You’ve got to hand it to Vice Squad chanteuse Beki Bond – almost alone amongst singers of her vintage, of any gender, her voice really does seem to get better and better as she gets older.

On new VS album Battle of Britain she is the undoubted star of the show, a real diamond in a sometimes rough collection of songs.  When it’s good – the first three songs Ruination, I Dare To Breathe and When You Were 17, for instance, are as good as anything the band has recorded since the early eighties – it’s very good indeed. Actually it’s better than that, it’s a total affirmation of everything that’s great about melodic British street punk, from the ferocity of the first mentioned to the singalong, beer in hand and tear in eye bonhomie of the last. But unfortunately the band can’t quite keep up the quality over the course of the full thirteen songs, meaning perhaps that history will come to see Battle of Britain as a good, perhaps very good, but not great album overall.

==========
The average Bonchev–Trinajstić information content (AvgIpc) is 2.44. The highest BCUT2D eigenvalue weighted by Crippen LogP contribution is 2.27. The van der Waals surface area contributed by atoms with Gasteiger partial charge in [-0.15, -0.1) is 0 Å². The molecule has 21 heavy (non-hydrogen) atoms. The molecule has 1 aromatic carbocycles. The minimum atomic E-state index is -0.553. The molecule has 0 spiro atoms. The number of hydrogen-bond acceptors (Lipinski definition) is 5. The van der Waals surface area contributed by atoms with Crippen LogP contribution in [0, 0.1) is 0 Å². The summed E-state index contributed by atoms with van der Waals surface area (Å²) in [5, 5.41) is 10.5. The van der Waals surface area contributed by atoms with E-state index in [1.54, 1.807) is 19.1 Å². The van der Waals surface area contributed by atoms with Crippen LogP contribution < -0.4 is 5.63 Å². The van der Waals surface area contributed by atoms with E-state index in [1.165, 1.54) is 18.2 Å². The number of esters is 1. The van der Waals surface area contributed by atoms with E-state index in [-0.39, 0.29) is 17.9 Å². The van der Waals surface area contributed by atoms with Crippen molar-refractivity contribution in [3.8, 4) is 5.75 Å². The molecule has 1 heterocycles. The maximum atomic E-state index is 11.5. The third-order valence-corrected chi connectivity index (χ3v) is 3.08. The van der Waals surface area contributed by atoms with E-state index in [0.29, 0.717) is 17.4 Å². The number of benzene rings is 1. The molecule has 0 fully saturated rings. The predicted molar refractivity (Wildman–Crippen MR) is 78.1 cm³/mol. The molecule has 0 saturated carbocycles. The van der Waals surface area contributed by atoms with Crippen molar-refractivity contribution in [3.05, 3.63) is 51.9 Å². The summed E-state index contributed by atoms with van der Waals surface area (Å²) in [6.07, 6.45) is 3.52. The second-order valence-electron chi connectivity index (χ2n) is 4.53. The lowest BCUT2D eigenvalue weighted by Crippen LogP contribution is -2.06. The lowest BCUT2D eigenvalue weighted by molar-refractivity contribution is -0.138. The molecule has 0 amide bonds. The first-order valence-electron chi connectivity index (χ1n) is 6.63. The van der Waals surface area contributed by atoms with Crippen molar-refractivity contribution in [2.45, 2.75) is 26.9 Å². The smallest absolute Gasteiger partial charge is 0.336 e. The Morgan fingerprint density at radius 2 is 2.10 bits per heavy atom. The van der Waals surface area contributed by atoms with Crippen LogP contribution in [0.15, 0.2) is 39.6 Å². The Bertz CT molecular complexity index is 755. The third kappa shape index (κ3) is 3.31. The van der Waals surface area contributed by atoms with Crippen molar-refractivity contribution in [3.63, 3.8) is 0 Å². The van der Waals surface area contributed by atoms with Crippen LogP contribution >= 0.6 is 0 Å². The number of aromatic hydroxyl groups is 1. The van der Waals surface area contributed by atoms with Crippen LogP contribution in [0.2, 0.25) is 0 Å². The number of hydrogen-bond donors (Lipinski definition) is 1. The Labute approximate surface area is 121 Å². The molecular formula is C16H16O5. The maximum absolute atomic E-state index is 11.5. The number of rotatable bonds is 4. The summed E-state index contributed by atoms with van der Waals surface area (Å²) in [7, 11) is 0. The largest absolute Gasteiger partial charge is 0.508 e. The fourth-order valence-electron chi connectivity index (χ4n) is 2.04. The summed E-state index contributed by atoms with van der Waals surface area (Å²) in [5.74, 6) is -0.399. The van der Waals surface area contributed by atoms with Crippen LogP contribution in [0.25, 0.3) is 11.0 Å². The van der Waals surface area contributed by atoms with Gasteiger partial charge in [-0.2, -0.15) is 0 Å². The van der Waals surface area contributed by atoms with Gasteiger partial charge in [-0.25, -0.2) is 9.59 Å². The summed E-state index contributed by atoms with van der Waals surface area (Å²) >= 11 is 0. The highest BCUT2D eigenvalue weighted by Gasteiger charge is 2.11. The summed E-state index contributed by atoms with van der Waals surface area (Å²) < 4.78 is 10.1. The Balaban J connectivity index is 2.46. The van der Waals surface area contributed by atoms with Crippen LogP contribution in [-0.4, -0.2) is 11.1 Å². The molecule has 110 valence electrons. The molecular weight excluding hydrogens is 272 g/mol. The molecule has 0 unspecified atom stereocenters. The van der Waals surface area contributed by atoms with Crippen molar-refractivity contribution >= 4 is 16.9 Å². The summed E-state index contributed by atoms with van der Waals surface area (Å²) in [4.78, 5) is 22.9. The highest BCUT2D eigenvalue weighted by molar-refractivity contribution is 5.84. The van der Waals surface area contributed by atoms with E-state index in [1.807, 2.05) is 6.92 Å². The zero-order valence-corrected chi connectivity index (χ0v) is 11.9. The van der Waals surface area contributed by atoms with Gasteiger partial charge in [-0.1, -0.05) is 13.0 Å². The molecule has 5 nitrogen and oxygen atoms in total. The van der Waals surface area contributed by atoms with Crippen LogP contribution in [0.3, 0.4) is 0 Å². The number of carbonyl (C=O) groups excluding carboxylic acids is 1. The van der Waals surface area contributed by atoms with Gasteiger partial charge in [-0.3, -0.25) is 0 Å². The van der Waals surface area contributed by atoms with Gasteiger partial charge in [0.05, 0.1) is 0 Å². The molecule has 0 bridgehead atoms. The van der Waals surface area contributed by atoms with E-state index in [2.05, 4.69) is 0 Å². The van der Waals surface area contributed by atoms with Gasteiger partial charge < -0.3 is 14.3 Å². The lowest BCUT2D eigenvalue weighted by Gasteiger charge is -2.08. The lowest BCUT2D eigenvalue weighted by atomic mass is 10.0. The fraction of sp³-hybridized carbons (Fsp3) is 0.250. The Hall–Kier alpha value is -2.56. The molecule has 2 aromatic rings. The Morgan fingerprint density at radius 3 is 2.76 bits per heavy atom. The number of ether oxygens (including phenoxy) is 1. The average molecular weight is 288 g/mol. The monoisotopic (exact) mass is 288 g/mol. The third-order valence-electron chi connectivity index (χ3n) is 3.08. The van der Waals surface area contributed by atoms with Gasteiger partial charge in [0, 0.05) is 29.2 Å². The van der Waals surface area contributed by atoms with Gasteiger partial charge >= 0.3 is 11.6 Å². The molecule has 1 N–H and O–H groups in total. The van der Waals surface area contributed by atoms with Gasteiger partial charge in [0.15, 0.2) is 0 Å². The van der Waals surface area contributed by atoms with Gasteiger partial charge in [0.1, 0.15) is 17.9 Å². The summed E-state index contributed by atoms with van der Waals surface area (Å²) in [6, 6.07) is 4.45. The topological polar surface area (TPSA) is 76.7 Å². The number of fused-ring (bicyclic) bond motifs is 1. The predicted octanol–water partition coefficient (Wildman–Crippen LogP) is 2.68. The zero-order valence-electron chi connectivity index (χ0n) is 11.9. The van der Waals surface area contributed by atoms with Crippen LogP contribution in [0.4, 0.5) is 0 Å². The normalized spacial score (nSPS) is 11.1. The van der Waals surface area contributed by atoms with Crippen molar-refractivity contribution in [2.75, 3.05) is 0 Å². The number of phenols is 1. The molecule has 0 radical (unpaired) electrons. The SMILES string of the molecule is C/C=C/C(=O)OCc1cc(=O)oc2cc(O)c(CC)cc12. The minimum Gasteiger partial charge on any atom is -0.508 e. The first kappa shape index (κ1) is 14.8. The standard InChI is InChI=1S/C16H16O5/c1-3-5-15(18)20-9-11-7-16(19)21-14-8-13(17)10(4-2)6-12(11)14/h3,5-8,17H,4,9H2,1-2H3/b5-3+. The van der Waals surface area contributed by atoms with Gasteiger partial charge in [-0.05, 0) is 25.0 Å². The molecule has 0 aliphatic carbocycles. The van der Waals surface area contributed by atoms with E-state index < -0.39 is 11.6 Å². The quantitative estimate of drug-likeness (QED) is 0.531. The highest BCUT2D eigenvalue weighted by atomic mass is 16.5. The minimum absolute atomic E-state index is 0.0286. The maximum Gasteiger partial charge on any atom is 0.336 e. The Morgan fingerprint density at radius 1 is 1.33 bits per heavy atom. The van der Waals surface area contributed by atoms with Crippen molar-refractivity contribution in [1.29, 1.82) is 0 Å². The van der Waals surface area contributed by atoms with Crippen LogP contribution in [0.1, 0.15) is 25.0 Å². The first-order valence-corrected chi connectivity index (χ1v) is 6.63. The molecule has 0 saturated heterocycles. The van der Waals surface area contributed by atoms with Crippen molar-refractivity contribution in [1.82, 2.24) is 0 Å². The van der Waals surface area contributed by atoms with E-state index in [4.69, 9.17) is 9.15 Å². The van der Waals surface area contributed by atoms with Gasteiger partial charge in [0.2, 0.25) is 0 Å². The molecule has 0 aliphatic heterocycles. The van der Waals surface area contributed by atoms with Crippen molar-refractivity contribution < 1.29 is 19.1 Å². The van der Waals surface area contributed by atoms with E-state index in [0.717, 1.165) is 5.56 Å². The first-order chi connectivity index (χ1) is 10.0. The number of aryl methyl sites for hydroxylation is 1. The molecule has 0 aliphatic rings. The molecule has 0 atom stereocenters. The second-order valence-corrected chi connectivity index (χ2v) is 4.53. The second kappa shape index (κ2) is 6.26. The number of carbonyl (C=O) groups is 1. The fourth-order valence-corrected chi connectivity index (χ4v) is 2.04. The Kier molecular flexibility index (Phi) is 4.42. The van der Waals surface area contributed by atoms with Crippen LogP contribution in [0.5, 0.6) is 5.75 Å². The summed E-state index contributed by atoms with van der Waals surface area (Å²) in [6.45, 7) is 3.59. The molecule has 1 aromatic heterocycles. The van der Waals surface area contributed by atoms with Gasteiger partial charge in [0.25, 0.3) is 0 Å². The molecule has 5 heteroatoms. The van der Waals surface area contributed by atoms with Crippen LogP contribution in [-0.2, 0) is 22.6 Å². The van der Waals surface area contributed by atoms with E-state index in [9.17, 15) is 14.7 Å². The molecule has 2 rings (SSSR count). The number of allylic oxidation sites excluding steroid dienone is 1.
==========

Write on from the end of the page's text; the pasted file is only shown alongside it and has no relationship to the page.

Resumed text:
Ignored to Death has a flesh crawling, Ruts-ish claustrophobia about it, but when you return to the album for repeated listens you realise that the band have loaded most of the good stuff into the first half of the record. After that it’ a bit hit n’miss, with the excellent penultimate track You Can’t Fool All of the People an exception to the general rule on ‘Side Two’ of more perspiration than inspiration.

Old punks of a political bent will love the lyrical slant of the record – the title track could just as well have been penned in 1982 as 2020, sentiment wise – and, although there may be a query on the quality of some of the tracks here, there is absolutely no doubting the band’s sincerity or integrity. And if your affinity with punk was more to do with cider and glue, well, there’s plenty here for you too; so, for all my misgivings, I’m going to give Battle of Britain a pass – give it a go if studded leather and fishnets still get the juices flowing…

Battle of Britain releases on October 16th.